One last note about if you decide to provide your own food rather than hire catering is to check into both options.  Sometimes it may actually be more cost effective to hire catering, so it is worth looking into.  In our case we wanted to do it ourselves because we could provide more for a lower price - especially with our venue being in a remote location.  We decided splurged on our cake and cupcakes, which was SO worth it! 



If you have any specific questions, I'd love to hear from you at my blog or you can email me at letsdrinkcoffeedarling@gmail.com!


Thank you SO much, Saxon! That was so informative! We ended up having a caterer do our wedding but I definitely considered doing it ourselves to save money. Your wedding was beautiful! So glad to have you over here at Happily Ever Crafter!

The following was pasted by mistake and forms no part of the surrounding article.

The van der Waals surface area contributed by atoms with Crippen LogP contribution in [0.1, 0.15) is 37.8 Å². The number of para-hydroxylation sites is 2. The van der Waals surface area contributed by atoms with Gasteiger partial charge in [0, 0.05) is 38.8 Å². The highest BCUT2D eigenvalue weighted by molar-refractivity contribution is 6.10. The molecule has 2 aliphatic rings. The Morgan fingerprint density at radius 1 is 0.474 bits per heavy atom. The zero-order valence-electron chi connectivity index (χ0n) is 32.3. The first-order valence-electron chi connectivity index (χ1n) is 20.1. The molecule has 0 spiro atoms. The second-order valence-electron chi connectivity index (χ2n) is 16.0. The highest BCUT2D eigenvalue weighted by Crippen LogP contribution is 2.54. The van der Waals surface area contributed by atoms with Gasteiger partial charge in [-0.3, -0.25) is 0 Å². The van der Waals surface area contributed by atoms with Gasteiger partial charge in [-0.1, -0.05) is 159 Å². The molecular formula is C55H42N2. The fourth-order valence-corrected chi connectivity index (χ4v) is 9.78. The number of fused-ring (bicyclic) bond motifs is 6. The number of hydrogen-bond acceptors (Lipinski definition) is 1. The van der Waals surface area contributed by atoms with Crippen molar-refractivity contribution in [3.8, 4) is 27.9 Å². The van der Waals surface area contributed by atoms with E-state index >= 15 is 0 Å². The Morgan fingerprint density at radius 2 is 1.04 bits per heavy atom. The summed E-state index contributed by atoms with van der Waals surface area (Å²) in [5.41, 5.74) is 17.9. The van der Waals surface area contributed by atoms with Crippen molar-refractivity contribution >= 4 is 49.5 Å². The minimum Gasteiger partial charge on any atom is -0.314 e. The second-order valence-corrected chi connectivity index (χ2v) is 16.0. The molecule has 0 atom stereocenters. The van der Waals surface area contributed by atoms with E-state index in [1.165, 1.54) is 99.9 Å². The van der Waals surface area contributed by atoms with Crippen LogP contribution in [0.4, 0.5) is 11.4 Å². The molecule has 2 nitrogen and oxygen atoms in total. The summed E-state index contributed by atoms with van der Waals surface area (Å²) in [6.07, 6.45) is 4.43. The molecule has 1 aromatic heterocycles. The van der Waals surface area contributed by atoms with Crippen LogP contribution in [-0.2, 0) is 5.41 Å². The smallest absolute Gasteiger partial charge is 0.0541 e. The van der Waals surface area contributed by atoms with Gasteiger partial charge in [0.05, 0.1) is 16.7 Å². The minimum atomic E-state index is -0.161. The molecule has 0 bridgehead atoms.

What was your choice for food for your wedding? Or what will you be choosing and why?

Till next time,
Catherine


If you're a fellow blogger and are interested in guest posting for this series, shoot me an e-mail at CatherinePageWood@gmail.com! Or, even if you're not a blogger and would like to share your wedding story or advice, send me an e-mail! I would LOVE to share your stories!

If you liked this post, be sure to check out the other editions of Wedding Wednesday!




Monday, December 16, 2013

DIY: 4 Step Gift Bag {Guest Post}

A couple weeks ago I shared how to make gift boxes out of cardboard tubes, you can read that post HERE. This week I've got one of my favorite bloggers guest posting for me with her 4-Step Gift Bag tutorial! Pam from Brown Thumb Mama has an awesome blog about gardening, thrifty living, recipes and lots of laughs. Be sure to "like" her Facebook page too!